A furious disability benefit claimant has produced what she says is the clearest evidence yet that healthcare professionals working for the Department for Work and Pensions (DWP) are writing dishonest assessment reports.
CeaJay Clem, from Gloucestershire, has chronic discoid lupus, which has caused a significant facial disfigurement .
But despite the impact of the condition on her skin, the doctor who assessed her in January wrote in her report that her complexion was “normal” and that she “looked well”.
Clem contacted Disability News Service (DNS) after reading about more than 200 cases in which claimants of personal independence payment (PIP) have described how their assessors from Atos and Capita produced dishonest assessment reports, which have led to them losing their benefits or having them cut.
Clem’s reassessment was carried out by another contractor, Maximus, and was testing her eligibility for the out-of-work disability benefit, employment and support allowance (ESA).
Because of her condition, she is unable to wear make-up and is highly sensitive to all UV light – which is used in nearly all work places – but she also has complex post-traumatic stress disorder, asthma and other health conditions, and uses a mobility scooter because she cannot walk or stand for long.
She had previously been in the ESA support group, but as a result of what she says was a completely dishonest report, she lost all eligibility for ESA in February, even though the assessor admitted that she had “current firm detailed plans for self-harm”.
She is now awaiting a date for an appeal tribunal.
She said her photograph and report provided “proof positive” that assessors were lying in their reports.
Clem said her report was littered with other lies and inaccuracies.
The reports she has been sent refer to her “skin problem”, “skin condition” and “skin complaint”, and downplay the seriousness of the condition, even though she cannot leave the house for more than 15 minutes without her skin burning.
She said she was “absolutely mortified that a medical professional would lie and downplay my conditions.
“I was expecting to fail on the assessment, it happens, but fail due to deliberate lies? That shook me to my boots and was a total emotional crusher for me.
“It put me into a deep depression and such a state of high anxiety I didn’t know which way to turn. I just wanted to explode.
“I am a very strong-minded woman and it takes a huge amount to upset me and this has almost broken me.
“I dread to think how people are coping with their situation when they maybe don’t have the same strength as me, or have simply just run out of strength.”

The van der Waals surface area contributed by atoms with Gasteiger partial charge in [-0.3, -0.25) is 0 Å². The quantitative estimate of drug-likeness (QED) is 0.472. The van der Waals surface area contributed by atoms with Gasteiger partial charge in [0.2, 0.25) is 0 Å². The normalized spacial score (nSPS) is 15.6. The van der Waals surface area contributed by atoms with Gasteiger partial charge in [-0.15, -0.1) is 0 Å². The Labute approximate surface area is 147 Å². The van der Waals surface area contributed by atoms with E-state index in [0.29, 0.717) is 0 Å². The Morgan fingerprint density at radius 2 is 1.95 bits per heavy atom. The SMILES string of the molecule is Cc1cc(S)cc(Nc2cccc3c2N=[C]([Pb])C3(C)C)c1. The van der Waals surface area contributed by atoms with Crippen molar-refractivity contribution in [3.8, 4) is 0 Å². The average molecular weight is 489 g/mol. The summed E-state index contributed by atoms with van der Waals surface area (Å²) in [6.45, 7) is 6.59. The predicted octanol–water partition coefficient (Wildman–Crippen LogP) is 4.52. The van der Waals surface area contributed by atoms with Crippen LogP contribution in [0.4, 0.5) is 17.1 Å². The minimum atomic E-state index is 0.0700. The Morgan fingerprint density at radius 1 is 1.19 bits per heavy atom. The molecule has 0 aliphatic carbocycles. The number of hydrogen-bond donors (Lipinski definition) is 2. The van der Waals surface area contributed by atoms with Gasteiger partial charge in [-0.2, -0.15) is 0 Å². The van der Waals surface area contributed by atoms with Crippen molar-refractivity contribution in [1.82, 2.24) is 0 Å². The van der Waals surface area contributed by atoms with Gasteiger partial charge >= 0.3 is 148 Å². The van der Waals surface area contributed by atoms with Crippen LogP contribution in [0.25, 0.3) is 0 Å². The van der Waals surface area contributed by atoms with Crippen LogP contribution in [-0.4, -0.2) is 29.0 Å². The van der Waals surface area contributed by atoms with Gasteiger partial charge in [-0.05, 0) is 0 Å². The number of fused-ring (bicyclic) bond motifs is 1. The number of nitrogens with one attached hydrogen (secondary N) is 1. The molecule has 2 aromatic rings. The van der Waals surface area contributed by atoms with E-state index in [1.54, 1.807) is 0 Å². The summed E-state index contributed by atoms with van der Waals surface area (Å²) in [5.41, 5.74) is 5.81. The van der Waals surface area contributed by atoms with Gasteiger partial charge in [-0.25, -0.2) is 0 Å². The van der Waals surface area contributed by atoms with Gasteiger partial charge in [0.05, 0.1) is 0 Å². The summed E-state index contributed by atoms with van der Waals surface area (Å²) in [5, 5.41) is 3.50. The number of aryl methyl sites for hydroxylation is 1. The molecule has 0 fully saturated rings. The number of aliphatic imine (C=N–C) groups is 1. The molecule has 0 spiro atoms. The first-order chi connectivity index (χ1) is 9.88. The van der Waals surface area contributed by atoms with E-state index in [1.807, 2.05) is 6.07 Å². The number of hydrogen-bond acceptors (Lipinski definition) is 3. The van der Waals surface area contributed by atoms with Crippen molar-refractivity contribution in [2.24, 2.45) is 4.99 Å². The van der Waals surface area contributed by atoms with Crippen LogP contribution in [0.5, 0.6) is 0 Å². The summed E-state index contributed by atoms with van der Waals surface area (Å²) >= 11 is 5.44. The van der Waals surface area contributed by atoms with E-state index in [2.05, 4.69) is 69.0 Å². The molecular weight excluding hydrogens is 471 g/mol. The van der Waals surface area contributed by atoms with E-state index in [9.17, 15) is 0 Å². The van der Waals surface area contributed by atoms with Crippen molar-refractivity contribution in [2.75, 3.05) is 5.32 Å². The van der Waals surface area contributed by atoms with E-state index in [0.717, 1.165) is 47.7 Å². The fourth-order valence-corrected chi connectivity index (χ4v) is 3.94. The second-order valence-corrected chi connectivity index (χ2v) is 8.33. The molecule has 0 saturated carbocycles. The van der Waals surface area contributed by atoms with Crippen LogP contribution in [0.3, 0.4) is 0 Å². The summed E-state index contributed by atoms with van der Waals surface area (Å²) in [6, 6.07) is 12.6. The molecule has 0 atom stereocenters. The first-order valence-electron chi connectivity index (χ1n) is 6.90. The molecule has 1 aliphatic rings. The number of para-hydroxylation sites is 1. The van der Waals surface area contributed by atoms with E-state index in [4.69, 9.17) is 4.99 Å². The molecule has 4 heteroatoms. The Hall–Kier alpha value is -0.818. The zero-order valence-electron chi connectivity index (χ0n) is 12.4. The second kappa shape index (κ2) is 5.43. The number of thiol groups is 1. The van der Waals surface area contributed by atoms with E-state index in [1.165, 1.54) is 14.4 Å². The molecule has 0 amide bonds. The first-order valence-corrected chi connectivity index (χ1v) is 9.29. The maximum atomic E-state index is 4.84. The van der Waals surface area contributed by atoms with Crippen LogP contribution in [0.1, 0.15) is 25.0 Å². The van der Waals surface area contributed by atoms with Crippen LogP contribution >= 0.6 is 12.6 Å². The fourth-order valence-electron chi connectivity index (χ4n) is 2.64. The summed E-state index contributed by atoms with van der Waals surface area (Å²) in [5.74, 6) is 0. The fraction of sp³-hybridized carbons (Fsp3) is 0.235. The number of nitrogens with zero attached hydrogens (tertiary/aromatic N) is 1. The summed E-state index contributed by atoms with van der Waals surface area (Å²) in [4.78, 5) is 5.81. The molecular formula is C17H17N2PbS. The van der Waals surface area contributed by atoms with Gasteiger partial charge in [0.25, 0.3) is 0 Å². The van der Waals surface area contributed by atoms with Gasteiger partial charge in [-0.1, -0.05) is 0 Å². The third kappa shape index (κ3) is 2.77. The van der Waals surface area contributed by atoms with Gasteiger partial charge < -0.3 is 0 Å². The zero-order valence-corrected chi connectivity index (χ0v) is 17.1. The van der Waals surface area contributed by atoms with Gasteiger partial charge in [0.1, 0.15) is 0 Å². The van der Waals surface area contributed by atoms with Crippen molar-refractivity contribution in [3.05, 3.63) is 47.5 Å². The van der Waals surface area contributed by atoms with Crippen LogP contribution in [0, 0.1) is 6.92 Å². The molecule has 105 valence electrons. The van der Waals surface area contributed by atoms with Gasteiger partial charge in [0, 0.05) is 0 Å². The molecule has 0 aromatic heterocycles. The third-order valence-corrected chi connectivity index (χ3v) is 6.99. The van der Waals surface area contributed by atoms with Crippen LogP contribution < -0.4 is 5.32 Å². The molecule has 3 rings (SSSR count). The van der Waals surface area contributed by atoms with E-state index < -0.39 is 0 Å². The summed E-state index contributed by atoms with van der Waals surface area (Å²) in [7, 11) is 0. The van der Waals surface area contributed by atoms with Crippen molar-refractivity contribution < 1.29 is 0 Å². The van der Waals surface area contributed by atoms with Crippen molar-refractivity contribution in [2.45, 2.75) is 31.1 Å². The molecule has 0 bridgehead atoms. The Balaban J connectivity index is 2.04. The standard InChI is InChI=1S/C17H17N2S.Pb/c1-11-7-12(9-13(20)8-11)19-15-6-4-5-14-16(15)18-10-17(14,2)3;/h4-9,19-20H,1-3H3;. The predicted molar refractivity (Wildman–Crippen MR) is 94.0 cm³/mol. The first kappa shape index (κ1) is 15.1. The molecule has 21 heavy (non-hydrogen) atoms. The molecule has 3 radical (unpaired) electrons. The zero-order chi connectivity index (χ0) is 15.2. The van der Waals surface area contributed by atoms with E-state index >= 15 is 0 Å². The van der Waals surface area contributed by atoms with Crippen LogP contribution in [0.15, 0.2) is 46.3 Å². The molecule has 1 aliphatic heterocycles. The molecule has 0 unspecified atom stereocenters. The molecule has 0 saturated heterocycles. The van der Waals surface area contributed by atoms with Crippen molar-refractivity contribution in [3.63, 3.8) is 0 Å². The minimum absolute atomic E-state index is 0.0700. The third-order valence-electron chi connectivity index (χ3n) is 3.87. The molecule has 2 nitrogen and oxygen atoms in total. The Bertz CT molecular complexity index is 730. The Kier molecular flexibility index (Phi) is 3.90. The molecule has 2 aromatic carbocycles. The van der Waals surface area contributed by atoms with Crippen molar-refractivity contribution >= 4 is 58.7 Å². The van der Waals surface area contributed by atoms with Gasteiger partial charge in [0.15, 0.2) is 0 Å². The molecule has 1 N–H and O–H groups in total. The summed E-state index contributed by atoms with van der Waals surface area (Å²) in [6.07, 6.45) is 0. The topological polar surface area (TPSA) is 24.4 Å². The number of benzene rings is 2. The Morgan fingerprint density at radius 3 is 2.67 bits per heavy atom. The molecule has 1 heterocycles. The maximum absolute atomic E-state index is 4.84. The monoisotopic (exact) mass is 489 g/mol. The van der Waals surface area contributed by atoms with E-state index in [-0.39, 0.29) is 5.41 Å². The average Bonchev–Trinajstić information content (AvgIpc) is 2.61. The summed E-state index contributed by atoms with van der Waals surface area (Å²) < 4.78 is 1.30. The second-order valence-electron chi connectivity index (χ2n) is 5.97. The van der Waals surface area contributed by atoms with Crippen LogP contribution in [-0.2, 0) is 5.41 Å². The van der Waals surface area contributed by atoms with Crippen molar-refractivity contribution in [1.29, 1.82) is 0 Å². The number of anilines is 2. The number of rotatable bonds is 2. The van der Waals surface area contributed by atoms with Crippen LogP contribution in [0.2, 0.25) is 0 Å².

Although the decision to find her fit for work was covered widely in the media earlier this year, those stories did not highlight the claims of dishonesty in the assessment report.
A DWP spokesman declined to comment on the honesty of the assessment – as the department has done repeatedly with similar stories – or to say whether DWP would look again at her case.
But he said in a statement: “We expect the highest standards from our assessment providers.
“As you know, all the health professionals are subject to on-going quality audits to ensure they continue to deliver high-quality assessments.
“Should they fall below our required standards, they are stopped from carrying out assessments.
“Decisions are backed by evidence from the claimant’s GP or medical specialist.
“Ms Clem has appealed her WCA assessment and this will now be reviewed by an independent tribunal.”
Maximus failed to respond to a request for a comment.
17 August 2017
The Department for Work and Pensions (DWP) has broken its promises not to harass a traumatised benefit claimant while he waits to give vital evidence in a child abuse trial.
Last year, DWP publicly apologised – although not directly to David* – after repeatedly contacting him about his claim for personal independence payment (PIP), even though it had been told not to do so by the police.
Justin Tomlinson, the then minister for disabled people, even threatened last year to stop David’s benefits if he failed to co-operate with a PIP reassessment provided by the DWP contractor Atos.
He was also harassed last year over his claim for the out-of-work disability benefit employment and support allowance by another government contractor, Maximus, which told him to attend a face-to-face work capability assessment, warning him that his claim could be affected if he failed to attend.
David* is a key witness in the trial, which is set to take place later this year, and has been told by police not to discuss his case, or allow DWP or Atos – or Maximus – access to his medical records, because the court proceedings are live and the case is sub judice.
He has severe post-traumatic stress disorder, caused by the horrific sexual abuse he suffered as a child, and which has led to several suicide attempts.